Editing and revising are definitely not the fun part of artistic creation. They are, for the most part, tedious activities that require training and discipline, and training and discipline are not the artistic principles that complicated, non-writing writers want to endure when they think about, talk about, and write about the process of their creations. The Joyce/Kerouac process appeals to them, because it makes them feel more like an artistic genius. Writing should be about writing, they are likely to say. It should be about spontaneous creation, and when they can’t spontaneously create, they tell people they have writer’s block. Writer’s block is a fundamental element of the complicated, non-writer’s writing life, and they all have their processes to help them out of it. True writers, in this writers’ humble opinion, never experience writer’s block. They may have moments in which they are more inspired than others, but to be unable to think of anything to write just seems impossible to those of us that have written so much that we’re now disciplined enough—after hours of exhaustive training—to always write something.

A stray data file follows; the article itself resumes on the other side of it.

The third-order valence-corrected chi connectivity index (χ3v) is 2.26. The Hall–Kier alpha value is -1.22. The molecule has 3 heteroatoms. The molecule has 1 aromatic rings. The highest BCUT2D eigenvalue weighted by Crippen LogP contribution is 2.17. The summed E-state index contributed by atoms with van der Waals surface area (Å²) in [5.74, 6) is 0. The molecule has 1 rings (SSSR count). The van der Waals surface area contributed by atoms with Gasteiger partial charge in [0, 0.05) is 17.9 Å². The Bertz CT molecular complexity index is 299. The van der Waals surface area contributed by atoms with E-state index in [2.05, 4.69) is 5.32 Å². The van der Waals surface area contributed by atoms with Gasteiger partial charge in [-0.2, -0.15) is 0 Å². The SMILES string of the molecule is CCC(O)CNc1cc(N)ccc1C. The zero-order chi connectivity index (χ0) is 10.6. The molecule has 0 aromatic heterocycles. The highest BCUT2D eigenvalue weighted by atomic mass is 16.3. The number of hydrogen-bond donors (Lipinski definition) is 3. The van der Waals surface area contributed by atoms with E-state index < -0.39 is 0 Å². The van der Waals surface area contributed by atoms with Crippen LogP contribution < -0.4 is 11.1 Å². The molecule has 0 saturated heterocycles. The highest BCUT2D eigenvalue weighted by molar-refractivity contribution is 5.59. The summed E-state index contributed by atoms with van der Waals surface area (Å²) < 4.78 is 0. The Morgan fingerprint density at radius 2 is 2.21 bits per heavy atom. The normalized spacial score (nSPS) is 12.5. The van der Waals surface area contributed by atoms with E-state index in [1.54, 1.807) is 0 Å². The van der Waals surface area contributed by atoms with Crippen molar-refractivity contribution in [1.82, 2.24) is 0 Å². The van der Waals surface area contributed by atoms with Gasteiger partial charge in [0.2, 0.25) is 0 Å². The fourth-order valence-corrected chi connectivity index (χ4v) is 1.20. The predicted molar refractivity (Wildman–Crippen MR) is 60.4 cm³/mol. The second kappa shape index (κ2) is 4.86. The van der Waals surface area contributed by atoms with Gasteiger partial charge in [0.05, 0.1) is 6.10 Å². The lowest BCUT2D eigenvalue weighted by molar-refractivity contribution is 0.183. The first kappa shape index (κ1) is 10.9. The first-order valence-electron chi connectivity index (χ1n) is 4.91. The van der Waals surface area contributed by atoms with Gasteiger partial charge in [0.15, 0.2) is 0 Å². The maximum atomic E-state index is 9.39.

Fruit and Flowers: On that note, for those of us that don’t constantly receive divine inspiration for artistic creations, there is a cure: “Paint fruit and flowers!” Flipping through various collections of art, I was surprised to find so many benign and boring creations by artistic geniuses. Flip through any Van Gogh collection, Picasso collection, or Matisse collection and you’ll find them—relatively boring and seemingly benign paintings of the sky, shrubs, trees, fruit, and flowers. I was shocked at how many of these paintings there were in the anthologies of these artists. Why would such talented artists waste their time painting such seemingly benign and boring paintings? Answer: They were keeping their artistic muscles taut and honed. They were learning color and contrast, and prominence and shadowing. They were finessing their God-given talent. They were becoming artists, in other words, and they were getting better, and when divine inspiration eventually struck they would be ready for it. Some of the complicated, non-writing writers have this Hollywood image of writers that tells them they need to be inspired to write. These writers know that their best material will occur when the Danube River is just outside their hotel’s window sill at a time when the first storks make their appearance in Petrovaradin. These writers know they can’t be too happy, or too sad, and that they need the finest Columbian coffee scents in their nose to receive divine inspiration. A drafty writing room with Gatorade and Diet Sunkist is just not conducive to inspired writing. They’ll tell you that they have writer’s block, when you ask them what they’re writing. “Well,” I want to scream at them. “What are you doing about it?! Try writing Fruit and Flower stories!”